Big names, modest device

I attended an intriguing dinner in Woodside last night.

The dinner was ostensibly to promote a new wireless router being launched by FON, a Spanish company. The router — dubbed the Fonera 2.0 — is somewhat interesting, adding some neat features that most comparable devices don’t have, such as the ability to upload files to the Internet while your computer is turned off and the ability to offer — and make money off of — a public hot spot without granting the hoi polloi access to files on you home network.

But the dinner was much more interesting for who attended than the product that inspired it. The guest list was a notable cross section of the digerati and tech blogosphere. Among those present: Tech Crunch founder Michael Arrington; Scobleizer‘s Robert Scoble; Ryan Block, a former editor at Engadget and more recently the founder of Gdgt, a new tech “community” site; Randi Zuckerberg, sister of Facebook founder Mark Zuckerberg and a marketing manager at the social networking company; Dave Morin, Facebook’s senior platform manager; and Jeff Clavier, founder and managing partner of SoftTech VC.
I didn’t take a poll, but my guess is that the guests were mostly there to see each other — I have to admit that was my primary interest in the event — or to get a nice meal at Woodside’s Village Pub (whose name belies its swank ambiance) — than to check out the device itself.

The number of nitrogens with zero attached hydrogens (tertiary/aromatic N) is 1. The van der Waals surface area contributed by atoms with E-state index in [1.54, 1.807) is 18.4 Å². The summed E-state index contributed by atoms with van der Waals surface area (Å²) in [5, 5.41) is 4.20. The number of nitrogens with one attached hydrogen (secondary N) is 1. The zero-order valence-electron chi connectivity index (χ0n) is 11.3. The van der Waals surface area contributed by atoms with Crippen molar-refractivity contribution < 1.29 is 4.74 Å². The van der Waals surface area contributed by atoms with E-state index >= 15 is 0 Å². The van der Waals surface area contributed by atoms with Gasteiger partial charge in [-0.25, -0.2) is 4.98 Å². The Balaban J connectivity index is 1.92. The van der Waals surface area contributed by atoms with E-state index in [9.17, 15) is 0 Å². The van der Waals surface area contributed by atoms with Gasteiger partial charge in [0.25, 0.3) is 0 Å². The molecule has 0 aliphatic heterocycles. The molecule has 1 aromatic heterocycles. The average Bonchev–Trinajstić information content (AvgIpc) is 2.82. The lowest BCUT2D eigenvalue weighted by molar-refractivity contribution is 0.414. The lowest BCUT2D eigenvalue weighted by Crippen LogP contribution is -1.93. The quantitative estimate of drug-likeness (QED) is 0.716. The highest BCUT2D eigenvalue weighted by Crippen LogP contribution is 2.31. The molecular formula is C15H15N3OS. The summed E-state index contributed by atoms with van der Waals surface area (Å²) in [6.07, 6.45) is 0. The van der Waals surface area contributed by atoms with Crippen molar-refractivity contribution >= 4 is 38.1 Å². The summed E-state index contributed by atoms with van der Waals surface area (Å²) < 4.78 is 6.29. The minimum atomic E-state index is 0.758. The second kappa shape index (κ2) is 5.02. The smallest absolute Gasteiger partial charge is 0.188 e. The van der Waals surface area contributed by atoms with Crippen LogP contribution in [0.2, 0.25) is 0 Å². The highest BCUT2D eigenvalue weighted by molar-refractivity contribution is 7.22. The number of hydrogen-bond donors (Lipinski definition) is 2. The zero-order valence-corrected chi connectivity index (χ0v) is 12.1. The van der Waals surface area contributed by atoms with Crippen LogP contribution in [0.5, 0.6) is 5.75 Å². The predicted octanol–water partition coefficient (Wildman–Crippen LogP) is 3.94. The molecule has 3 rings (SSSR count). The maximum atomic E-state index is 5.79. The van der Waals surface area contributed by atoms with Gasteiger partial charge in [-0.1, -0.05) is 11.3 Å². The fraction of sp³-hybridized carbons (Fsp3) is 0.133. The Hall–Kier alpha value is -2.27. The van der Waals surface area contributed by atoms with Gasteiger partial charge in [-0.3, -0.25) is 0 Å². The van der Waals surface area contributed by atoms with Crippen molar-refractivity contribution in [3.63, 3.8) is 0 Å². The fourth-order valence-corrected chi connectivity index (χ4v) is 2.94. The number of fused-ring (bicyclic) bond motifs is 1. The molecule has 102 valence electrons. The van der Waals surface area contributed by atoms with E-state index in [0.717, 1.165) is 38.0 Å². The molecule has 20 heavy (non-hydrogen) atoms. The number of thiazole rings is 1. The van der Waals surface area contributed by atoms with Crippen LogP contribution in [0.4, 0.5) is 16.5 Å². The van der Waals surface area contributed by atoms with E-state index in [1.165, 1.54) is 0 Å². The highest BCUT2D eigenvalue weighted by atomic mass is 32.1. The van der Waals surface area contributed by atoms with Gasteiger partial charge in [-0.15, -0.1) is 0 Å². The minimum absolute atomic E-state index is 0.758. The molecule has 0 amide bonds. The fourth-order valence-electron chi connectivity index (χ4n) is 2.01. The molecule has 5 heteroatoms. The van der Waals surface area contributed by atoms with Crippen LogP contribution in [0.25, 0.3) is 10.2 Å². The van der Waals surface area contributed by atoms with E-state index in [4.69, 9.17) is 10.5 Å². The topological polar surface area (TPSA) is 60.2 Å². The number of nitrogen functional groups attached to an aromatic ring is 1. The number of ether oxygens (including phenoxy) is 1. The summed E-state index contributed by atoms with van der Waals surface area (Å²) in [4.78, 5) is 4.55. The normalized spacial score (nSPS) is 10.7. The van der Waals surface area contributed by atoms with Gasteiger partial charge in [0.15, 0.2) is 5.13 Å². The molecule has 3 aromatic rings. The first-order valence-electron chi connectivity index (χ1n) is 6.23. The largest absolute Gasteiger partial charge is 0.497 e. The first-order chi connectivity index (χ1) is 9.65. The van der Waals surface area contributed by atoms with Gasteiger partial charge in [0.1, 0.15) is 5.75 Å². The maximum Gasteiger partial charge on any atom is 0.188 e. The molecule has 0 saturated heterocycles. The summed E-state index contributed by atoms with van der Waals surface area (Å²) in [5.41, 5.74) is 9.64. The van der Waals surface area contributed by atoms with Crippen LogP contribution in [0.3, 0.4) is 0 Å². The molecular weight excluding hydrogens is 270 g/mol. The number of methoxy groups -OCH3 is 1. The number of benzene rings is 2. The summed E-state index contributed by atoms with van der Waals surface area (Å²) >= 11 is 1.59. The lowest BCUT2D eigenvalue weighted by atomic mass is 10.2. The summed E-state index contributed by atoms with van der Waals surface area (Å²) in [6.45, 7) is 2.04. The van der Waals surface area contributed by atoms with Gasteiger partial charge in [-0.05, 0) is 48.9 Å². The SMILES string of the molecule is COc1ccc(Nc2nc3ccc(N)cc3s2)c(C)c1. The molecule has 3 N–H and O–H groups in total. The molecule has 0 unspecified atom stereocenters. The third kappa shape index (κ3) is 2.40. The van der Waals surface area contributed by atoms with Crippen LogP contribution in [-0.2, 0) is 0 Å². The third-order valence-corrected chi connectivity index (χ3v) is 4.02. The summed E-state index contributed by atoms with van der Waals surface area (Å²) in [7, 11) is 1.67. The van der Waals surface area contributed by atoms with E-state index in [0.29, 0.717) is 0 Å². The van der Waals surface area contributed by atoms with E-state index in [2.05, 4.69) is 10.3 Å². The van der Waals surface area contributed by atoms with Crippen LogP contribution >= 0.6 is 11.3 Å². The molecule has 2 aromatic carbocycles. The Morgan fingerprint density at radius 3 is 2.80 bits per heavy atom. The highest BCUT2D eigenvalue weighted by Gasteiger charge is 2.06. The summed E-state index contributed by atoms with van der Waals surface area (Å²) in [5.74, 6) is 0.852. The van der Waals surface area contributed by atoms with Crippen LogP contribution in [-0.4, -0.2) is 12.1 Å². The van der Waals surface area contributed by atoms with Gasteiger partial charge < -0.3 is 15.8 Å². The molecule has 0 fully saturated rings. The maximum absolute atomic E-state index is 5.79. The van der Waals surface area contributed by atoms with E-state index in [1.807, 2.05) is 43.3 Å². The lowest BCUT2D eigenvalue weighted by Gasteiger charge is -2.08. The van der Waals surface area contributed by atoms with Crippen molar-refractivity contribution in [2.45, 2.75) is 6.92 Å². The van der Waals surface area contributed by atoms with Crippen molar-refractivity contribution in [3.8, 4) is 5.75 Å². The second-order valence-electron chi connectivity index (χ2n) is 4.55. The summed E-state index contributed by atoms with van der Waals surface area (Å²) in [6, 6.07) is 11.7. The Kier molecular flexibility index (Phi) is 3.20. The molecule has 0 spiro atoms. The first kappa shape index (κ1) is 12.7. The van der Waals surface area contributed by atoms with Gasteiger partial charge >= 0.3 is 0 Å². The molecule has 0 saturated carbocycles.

After all, that’s a pretty high-powered guest list for what — let’s be frank — is just a WiFi router, a device that will for less than $100 at your local Best Buy. This is a device, too, that will likely have a hard time establishing itself in the marketplace.

More and more consumers are getting their WiFi routers from their Internet service providers, rather than buying them at retail. Meanwhile, the shelf space at the local electronics store is dominated by devices from established players such as Netgear, Cisco’s Linksys and D-Link.

Give than, FON CEO Martin Varsavsky, has pretty modest expectations of how the new device will do in the U.S. market. Noting the “giants” in the router business, he said “We want to be the tallest of the midgets.”

For a night, though, Varsavsky was certainly not among the little people.

 

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  • I need to bring back my Dlink-615 router to factory setting. The CD that came with the router launch with the Start Up Wizard. I need to start all over with creating modification, user password and a new SSID. The error notice say that I need to reconfigure using the first password which has been alter so many times by reconfiguring. Any suggestions would be greatly appreciated. Thank you.

 
 
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